How COVID-19 Will Change Mass & Discount Stores

April 27, 2020

Lynn Gonsior, Partner & COO of ChangeUp, forecasts the evolution of spaces when reopening Mass and Discount stores.

Mass and Discount retailers are making considerable contributions to our country during this crisis. From philanthropic initiatives, mass hiring, safety efforts, changes in hours, and the creation of testing sites, they are carrying many of us through this crisis.

The aftermath of the COVID-19 pandemic will likely bring a reduction in spending as many shoppers will be used to living with less, and also potentially doing less. Like in previous recessionary times, Mass and Discount retail will be where consumers look first for the products and clothing they need to keep their lives on track.

It’s tough to tell what the next normal will be in a post-COVID-19 world, but as we have said before, retailers are a resilient group. And for those that have the strength, vision, and courage, there is a future.

Consumers have been telling us for some time that they wanted more from the places where they shop, a seamless connection between online and offline experiences – perhaps this crisis just forced our hands. Now we have an opportunity to make that happen by reimagining the store.

So how can retailers plan for the rebound? How can they reopen, resume, restart, relaunch, and repair? They’ll need to be agile and adapt as consumers’ priorities, behaviors, and expectations have changed.



What Consumer Mindsets Will Likely Stick Around?

In the short term, retailers are going to have to work hard to prove to customers that their stores are safe by meeting the expected new hygiene and social standards. Find ways to differentiate and signal a “freshness and honesty” approach to reinforce the brand’s altruism.

Long term, we expect exciting new retail formats that merge online and offline shopping. Stores of the future will need to be far more flexible and work harder to adapt to changing disruptive scenarios. Be creative and more responsive to trends – pick-up only stores, smaller boxes with better BOPIS experiences, using data to provide truly local service and product offers, as well as contactless transactions.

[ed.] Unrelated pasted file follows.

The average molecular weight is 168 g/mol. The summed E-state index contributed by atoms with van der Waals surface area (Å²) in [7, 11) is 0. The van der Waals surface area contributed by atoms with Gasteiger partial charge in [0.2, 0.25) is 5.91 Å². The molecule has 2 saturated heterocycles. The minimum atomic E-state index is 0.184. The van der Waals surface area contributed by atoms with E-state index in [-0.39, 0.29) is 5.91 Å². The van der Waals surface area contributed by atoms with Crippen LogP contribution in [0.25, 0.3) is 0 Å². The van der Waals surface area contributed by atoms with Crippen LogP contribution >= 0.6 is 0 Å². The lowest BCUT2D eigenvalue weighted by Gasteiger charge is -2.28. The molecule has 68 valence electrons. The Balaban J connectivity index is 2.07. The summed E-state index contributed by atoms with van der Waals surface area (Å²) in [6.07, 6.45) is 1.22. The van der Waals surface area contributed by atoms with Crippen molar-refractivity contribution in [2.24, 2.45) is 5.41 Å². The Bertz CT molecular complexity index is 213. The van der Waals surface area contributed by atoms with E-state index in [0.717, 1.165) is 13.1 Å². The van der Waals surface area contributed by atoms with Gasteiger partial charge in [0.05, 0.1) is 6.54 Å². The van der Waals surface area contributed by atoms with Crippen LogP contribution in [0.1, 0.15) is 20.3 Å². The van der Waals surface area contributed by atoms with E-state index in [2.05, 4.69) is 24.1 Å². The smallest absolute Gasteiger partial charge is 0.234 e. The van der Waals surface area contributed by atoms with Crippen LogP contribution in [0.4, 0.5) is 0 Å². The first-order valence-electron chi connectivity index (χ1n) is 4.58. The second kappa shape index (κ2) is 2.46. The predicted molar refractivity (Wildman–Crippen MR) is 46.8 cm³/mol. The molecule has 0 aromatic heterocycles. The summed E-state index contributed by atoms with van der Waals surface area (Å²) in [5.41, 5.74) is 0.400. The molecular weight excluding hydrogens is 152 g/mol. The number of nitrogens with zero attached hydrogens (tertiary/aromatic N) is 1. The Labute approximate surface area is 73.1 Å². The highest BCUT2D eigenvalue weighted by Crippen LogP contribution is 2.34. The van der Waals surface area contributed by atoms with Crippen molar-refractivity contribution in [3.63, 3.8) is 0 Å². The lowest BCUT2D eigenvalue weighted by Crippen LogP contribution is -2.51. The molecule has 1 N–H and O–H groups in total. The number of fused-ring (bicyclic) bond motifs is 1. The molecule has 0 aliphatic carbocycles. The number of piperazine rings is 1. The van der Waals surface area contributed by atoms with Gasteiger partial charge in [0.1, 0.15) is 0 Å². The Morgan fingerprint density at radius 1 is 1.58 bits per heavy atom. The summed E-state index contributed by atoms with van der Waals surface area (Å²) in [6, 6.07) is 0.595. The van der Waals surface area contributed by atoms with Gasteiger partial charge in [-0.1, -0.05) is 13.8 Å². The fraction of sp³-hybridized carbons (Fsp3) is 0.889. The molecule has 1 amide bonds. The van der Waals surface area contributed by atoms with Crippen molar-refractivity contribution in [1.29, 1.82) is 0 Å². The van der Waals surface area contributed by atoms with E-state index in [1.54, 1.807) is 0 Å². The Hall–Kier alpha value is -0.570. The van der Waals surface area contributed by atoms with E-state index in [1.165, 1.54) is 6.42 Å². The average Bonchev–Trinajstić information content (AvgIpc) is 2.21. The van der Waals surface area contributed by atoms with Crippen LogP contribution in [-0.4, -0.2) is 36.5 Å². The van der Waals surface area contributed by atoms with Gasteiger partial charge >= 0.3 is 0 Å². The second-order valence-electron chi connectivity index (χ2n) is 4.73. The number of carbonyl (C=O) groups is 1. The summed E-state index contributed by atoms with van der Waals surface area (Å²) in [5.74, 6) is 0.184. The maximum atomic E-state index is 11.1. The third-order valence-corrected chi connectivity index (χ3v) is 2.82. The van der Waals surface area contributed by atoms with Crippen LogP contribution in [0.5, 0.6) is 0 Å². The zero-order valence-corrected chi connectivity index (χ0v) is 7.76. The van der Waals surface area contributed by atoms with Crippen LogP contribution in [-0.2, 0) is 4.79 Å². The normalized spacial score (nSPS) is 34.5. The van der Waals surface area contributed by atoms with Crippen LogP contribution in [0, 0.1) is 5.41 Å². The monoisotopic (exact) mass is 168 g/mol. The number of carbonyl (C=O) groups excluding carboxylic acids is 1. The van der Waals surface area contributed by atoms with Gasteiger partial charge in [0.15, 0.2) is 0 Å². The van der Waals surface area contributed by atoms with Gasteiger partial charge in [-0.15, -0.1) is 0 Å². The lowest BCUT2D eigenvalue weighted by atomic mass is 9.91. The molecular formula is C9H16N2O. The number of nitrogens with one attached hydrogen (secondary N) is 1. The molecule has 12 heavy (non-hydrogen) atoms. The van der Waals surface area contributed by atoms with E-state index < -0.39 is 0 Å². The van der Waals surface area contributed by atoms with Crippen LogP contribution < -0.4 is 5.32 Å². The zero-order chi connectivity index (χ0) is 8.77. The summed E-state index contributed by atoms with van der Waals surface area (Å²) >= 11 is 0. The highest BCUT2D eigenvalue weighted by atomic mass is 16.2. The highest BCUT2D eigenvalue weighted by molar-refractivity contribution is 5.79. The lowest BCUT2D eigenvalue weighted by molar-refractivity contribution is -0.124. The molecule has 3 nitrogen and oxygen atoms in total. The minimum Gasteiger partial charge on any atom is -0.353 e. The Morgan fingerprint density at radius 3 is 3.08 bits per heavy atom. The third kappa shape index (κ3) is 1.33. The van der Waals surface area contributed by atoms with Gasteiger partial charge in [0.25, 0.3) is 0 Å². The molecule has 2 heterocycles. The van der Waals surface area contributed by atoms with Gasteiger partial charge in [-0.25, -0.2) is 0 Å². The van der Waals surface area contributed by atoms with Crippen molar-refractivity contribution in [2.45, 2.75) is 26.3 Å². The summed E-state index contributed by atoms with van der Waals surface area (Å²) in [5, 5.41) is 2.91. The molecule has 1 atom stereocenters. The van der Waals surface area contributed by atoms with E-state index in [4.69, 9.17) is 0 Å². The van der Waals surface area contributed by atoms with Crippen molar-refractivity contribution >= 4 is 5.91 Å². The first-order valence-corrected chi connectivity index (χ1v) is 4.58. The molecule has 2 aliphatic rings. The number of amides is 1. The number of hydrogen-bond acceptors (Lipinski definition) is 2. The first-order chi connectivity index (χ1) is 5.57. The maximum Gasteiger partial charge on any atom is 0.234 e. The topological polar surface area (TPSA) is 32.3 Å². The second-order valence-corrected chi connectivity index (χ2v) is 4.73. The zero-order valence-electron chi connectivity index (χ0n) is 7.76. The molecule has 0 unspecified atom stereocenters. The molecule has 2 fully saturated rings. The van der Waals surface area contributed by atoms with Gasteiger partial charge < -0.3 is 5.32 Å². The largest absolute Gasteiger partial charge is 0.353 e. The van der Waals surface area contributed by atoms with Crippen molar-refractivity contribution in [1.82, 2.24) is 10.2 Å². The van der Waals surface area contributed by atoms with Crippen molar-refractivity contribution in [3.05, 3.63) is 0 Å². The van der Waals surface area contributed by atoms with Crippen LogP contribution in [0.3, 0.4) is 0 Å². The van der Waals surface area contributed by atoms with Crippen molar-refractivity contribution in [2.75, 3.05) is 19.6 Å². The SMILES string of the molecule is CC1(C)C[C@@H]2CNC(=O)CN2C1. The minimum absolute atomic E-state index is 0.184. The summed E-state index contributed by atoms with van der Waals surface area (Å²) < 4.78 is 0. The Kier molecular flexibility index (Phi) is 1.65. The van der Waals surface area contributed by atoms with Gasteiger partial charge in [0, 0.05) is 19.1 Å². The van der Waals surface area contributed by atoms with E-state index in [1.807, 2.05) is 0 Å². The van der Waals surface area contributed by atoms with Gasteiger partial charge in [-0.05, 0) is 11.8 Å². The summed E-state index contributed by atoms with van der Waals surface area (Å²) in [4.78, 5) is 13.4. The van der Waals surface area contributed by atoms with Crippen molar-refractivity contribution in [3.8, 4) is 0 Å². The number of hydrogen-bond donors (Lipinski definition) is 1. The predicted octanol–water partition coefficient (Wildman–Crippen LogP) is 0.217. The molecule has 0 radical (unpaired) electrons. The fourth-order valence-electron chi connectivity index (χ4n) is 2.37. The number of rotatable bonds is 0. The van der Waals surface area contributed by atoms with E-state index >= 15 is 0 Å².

How Will Retail Spaces Evolve?

Consider several elements of the in-store experience as we move forward.

Exterior: How will stores better accommodate curbside pick-up? This experience needs to be designed and become an integral part of the building, not an afterthought.

Entry: First impressions have always mattered, but now they’re even more important. The retailer can take advantage of this space to express who they are and how they have changed from the Coronavirus pandemic. It could be the moment when the shopper decides if they trust you.

In-Store Signage: Make sure that you’re telling your story and helping people throughout the store. Retailers have an excellent opportunity to speak to their customers on a more personal level right now. Transparency is going to be essential. What measures are they taking for the safety of their employees and customers? How have they made changes to align with this new normal?

Store Layout: What is the customer experience, is there consideration for how they will navigate the store, spacing of fixtures, and queuing at service counters? We may need to look at how space within stores reallocates to fulfillment areas and customer service as retailers evolve to meet new shopper routines and demands.

Merchandising: Fixtures will have to work harder. Be purposeful in presenting products, telling stories, and providing solutions. For example, stacking products to the ceiling, digging through bins of merchandise, and squeezing as much on a four-way as possible will likely no longer be acceptable.

Checkout: No matter the format or store size, social distancing in line will require changes to the front-end. The use of technology for automated checkout is key to moving forward. Contactless payment with mobile phones or Just Walkout Technology provides convenience for consumers (and efficiencies for retailers).

There will likely be consolidation. And having fewer retailers will change the competitive landscape. Some retailers and brands will potentially emerge stronger and become deeply ingrained in the consumer’s life. Stores will look and feel very different, but that is not a bad thing.

Retail was largely heading in this direction already – the COVID-19 pandemic is simply pushing the accelerator.